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The Testimony of Sense attempts to answer a neglected but important question: what became of epistemology in the late eighteenth century, in the period between Hume's scepticism and Romantic idealism? It finds that two factors in particular reshaped the nature of 'empiricism': the socialisation of experience by Scottish Enlightenment thinkers and the impact upon philosophical discourse of the belletrism of periodical culture. The book aims to correct the still widely-held assumption that Hume effectively silenced epistemological inquiry in Britain for over half a century. Instead, it argues that Hume encouraged the abandonment of subject-centred reason in favour of models of rationality based upon the performance of trusting actions within society. Of particular interest here is the way in which, after Hume, fundamental ideas like the self, truth, and meaning are conceived less in terms of introspection, correspondence, and reference, and more in terms of community, coherence, and communication. By tracing the idea of intersubjectivity through the issues of trust, testimony, virtue and language, the study offers new perspectives on the relationships between philosophy and literature, empiricism and transcendentalism, and Enlightenment and Romanticism. As philosophy grew more conversational, the familiar essay became a powerful metaphor for new forms of communication. The book explores what is epistemologically at stake in the familiar essay genre as it develops through the writings of Joseph Addison, David Hume, Samuel Johnson, Charles Lamb, and William Hazlitt. It also offers readings of philosophical texts, such as Hume's Treatise, Thomas Reid's Inquiry, and Adam Smith's Theory of Moral Sentiments, as literary performances.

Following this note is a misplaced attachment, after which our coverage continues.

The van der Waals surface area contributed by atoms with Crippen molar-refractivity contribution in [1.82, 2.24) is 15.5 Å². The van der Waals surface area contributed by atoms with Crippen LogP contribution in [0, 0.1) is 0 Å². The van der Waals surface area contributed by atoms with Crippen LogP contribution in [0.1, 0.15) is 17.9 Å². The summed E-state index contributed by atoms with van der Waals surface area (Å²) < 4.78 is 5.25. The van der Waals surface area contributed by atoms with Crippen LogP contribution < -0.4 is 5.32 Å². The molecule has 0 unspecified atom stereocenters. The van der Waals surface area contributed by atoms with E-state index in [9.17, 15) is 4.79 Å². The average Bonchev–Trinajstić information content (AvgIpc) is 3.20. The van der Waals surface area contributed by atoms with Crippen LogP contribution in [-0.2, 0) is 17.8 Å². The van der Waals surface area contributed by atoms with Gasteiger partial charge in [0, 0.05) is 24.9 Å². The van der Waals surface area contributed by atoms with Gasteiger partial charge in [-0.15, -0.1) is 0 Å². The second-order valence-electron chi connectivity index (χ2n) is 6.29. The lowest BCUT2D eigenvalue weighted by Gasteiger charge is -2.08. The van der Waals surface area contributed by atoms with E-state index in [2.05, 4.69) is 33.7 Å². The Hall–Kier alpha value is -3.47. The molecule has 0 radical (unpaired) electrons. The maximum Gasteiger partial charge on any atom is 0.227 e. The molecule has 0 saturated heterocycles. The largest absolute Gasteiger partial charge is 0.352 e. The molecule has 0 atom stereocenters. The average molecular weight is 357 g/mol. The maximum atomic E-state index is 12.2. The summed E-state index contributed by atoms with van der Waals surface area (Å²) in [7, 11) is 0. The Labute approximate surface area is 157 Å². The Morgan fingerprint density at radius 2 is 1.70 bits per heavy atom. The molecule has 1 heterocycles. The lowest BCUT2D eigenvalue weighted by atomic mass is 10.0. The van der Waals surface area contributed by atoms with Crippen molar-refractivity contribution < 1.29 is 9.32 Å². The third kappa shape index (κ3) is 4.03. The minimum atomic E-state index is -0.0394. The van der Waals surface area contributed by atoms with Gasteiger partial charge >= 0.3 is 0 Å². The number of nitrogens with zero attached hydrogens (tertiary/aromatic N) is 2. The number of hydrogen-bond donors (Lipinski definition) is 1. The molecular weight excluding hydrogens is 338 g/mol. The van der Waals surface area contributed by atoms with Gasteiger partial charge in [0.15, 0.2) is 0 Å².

|Place of Publication||Oxford|
|Publisher||Oxford University Press|
|Number of pages||288|
|Publication status||Published - 4 Jul 2019|
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